Month of Love

When I was a kid, I’d wake up and go downstairs on February 14th and there at my seat at the table would be a little red and white stuffed animal or a little puzzle or a mug. One St. Patrick’s day, my mom made my milk green. On Easter, I searched for chocolate eggs with the dogs by my side. I grew up enjoying the special days that are sprinkled throughout the year and, in retrospect, I think that was a truly wonderful gift.

I think it’s fun to have a cause to celebrate or make a day a bit more special. It’s fun to get something new or something made just for you. And it’s fun to grow up and want to do the same for others. It’s fun to have an excuse to decorate or make waxed crayon hearts for the windows and I think the stirring up of creative energy can only be a good thing for it brings some play and humor and light into our lives.

A bit ago, I read avflox’s Defense of Valentine’s Day! She quoted the poet and writer, Catherynne Valente and I am going to do the same thing because I really like the sentiment:

This world is a beautiful place, but it is also often dark, and cold, and unfeeling, and life slips by, not because it is short, but because it is so difficult to hold onto. Holidays, rituals, these things demarcate the time. They remind us of the sharpness of pleasure and the nearness of death. They tell us when the sun leaves, and when it comes back.
This world needs more holidays, not less. More ritual, the gorgeous, flexible, non-dogmatic kind that isn’t about religion but about ecstasy in the sheer humanness of our bodies and souls. More chances to reach out, to sing, to love, to bedeck ourselves in ritual colors and become splendid as the year turns around.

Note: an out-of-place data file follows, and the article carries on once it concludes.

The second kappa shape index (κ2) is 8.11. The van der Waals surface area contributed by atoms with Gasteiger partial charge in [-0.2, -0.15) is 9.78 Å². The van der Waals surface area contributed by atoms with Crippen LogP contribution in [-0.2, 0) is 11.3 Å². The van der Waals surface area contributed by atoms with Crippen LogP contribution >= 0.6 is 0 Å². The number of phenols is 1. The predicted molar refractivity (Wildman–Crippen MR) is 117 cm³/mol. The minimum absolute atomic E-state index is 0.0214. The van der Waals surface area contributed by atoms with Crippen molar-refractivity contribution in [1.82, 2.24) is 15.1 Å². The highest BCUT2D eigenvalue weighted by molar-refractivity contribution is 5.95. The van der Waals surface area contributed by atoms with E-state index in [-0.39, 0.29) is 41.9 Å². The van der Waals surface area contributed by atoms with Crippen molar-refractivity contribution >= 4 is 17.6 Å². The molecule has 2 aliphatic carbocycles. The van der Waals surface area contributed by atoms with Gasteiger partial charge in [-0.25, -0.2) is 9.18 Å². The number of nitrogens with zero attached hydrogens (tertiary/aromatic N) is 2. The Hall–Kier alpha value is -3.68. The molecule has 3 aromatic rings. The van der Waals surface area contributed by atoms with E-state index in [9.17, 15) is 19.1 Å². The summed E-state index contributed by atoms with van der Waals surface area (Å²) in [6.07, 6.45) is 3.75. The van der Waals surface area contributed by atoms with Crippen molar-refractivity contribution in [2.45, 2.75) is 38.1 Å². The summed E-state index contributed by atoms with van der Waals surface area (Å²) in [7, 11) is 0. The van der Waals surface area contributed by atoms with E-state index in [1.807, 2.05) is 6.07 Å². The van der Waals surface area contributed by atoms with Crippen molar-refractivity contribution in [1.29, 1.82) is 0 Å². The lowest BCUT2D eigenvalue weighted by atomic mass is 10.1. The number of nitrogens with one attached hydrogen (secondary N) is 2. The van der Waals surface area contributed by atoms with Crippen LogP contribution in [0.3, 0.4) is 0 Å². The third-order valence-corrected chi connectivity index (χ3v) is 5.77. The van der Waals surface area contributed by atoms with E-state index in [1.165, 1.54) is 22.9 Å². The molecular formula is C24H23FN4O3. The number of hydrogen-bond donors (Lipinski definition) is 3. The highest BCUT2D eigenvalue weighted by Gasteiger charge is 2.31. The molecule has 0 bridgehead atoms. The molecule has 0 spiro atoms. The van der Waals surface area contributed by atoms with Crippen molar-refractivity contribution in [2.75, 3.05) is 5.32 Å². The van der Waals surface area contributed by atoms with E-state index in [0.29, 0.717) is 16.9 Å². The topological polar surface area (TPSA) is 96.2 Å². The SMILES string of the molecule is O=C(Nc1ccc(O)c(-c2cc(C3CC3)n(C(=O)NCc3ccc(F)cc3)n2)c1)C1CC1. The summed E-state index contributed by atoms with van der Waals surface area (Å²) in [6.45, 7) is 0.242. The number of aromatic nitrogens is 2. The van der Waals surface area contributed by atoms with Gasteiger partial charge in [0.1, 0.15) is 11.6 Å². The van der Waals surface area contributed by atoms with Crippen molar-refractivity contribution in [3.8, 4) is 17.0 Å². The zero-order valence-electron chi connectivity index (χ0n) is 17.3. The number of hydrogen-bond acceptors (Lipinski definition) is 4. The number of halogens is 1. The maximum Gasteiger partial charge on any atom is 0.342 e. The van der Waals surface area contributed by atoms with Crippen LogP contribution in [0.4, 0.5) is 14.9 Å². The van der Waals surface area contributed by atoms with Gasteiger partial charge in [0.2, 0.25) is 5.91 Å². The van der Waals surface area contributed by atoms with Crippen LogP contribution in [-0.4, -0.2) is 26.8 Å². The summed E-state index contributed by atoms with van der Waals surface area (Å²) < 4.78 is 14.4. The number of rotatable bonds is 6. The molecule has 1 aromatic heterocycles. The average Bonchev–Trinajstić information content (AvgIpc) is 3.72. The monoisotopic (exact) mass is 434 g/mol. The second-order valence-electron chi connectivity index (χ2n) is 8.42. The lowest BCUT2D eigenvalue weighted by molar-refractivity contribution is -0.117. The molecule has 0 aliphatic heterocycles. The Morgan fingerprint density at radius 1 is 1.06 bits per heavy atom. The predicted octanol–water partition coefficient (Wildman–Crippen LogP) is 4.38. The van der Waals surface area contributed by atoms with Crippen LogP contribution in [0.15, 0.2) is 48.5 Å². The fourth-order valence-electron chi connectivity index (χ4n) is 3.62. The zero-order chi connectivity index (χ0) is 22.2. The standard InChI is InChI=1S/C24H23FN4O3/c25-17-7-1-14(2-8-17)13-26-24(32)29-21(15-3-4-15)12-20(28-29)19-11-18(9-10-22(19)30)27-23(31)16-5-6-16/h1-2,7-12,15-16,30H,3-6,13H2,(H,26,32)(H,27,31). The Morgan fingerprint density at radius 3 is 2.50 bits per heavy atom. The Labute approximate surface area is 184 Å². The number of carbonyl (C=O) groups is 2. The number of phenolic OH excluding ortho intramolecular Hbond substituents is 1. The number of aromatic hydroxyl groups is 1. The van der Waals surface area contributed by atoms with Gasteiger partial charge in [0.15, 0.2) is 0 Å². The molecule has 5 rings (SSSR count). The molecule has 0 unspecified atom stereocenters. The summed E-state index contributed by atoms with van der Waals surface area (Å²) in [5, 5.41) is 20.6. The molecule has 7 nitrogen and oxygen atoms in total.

And no, I’m sorry. It doesn’t work to say “make every day special.” First of all, most of you know damn well that you don’t shower your partner with gifts and adoration and that most precious of things: dedicated, mindful time every day of the year. Even the best relationship is not a 24/7 orgiastic festival of plenty and perfect moments. No human can sustain it. If every day is special, none of them are. If every day is special, specialness becomes monotony. What makes days special is the time between, the anticipation of a the day, the planning, the surprises, coming together, cooking, playing, reveling in sheer time, watching the dedicated colors and rituals that wire our brain for pleasure spring up in the world to remind us that we live in it. The entire purpose of holidays is that they are a kind of otherworld we step into, full of special symbols, that informs and shapes everyday life–and some of life, no matter how some bloggers would like to deny it in their Grinchitude, is always everyday.
Life slips by, so very fast. Spend it in the practice of joy, not the destruction of it.

Yesterday the kids and I put some hearts up on our windows. Little girl was SO Intensely Pleased and kept pointing and smiling at the colorful works that she helped create. Today we went out walking and visiting friends. Tomorrow we plan to make some more decorations and I plan to try out a new brownie recipe that, once baked, we can deliver to random people (the delivering is the most fun part I think).

Fitting things in to our day is hard and it takes effort, and I’m a bit alarmed at the fact that we are already eight days into this wonderful month that brings longer days, but I love the effort and I love even more that I’m showing my kids how to celebrate and care for others.

And I find I don’t like to make just ONE day the focal point so I figure we can celebrate Valentine’s Day all month (it also gives us some leeway in case the days sneak up too quickly)

And maybe, just maybe my husband and I will seek out a friend to watch our kids so we can go off and enjoy some time together as well.

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